What you can do: Send a letter to Michael Gove, the environment secretary, and George Eustice, the fisheries minister, to re-allocate the fishing quotas to local and more sustainable fishers.

6) Soil Association: stop greenwashing beauty products

The beauty industry has been 'greenwashing' beauty products, according to the Soil Association. Beauty companies have been using misleading labels that say their products are organic, when they actually contain ingredients prohibited from certified products.

What you can do: sign the petition calling on companies to use 'natural' and 'organic' claims responsibly.

7) Friends of the Earth: reduce pesticide use to save insect populations

Pesticides are linked to struggling populations of bees and other insects in the UK, and local council policies are crucial to protecting them. Friends of the Earth has successfully asked some local councils to put vital pollinating insects first by introducing Pollinator Action Plans.

What you can do: ask your local council to put its own Pollinator Action Plan in place and share your ideas for making a difference.

8) 10:10: make the rules on wind power fair

Plans to build new onshore wind farms in England are currently being hobbled by government rules, despite the potential of such sites to help the country tackle climate change. The written ministerial statement on onshore wind, issued 18 June 2015, introduced additional planning requirements for onshore wind farms which made it harder to get the go-ahead for new sites.

What you can do: write to James Brokenshire, secretary of state for housing, to ask him to unlock onshore wind by removing these additional planning requirements.

9) RSPCA: ban sky lanterns on council land

Paper sky lanterns make for an exotic and colourful addition to any celebration, but most people don’t know how harmful they can be to wildlife and farm animals. More than 200,000 sky lanterns (also known as Chinese lanterns) are sold in the UK each year, and when the flame extinguishes, they fall back to earth. Animals can then get injured or die from getting tangled up in the wire frames or ingesting them. Lanterns are illegal in parts of Germany and Austria or this reason, and now 16 out of 22 Welsh councils have banned them on their land.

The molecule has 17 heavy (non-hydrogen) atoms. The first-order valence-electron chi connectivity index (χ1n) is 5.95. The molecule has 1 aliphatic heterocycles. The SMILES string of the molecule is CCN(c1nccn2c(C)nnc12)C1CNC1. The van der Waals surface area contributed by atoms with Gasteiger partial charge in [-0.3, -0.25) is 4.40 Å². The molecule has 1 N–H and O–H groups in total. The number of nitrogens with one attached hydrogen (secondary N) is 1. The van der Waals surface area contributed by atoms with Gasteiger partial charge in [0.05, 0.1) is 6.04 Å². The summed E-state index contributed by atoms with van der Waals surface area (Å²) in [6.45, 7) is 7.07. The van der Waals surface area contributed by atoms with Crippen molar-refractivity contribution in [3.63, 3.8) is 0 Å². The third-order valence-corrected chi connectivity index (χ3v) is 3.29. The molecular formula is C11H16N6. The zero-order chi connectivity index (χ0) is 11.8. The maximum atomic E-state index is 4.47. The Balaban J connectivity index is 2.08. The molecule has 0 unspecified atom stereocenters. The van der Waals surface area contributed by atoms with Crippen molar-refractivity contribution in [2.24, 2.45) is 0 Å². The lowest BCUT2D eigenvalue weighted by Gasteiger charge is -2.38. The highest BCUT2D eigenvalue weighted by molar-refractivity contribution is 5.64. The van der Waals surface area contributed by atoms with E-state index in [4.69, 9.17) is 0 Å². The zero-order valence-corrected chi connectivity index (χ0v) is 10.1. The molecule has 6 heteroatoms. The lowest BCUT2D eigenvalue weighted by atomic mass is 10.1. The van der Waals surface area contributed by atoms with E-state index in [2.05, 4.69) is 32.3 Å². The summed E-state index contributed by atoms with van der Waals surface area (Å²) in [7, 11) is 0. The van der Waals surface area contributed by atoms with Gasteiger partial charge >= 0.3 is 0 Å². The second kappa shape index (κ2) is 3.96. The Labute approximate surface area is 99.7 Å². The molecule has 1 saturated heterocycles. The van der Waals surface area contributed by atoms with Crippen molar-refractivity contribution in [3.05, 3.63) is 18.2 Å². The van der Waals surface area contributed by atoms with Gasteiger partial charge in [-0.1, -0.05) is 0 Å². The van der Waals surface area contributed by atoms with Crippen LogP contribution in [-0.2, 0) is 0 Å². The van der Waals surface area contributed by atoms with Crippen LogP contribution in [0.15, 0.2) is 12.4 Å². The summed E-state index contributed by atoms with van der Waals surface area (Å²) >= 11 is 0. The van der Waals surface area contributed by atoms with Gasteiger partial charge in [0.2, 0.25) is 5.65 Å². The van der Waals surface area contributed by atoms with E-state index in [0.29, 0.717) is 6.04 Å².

What you can do: urge your local council to ban the use of sky lanterns on council-owned land.

10) Caged Nationwide on change.org: end the use of bolt guns on unwanted greyhounds

Thousands of ex-racing greyhounds are not rehomed and become “unaccounted for” every year.  Existing UK legislation states that any person can use a bolt gun to destroy a greyhound if they are the legal owner. Botched attempts can leave dogs injured and in pain until a vet puts them down. Caged Nationwide attempts to alert the public to the wrongs of greyhound racing in general, but it is campaigning for a change in law so the animals are at least entitled to a humane death if they must be put down at all.

What you can do: sign the petition calling for a change in law so the animals must be put down with intravenous euthanasia, administered by trained vets.

These Authors

Ellie O'Donnell is a freelancer and investigative journalism MA student on the Evening Standard Scholarship at City University. She tweets at @ellietodonnell. Alexandra Heal is a journalist and MA student at City University, London. She freelances for BBC News and is co-founder of siftguide.com. She tweets at @alexandraheal.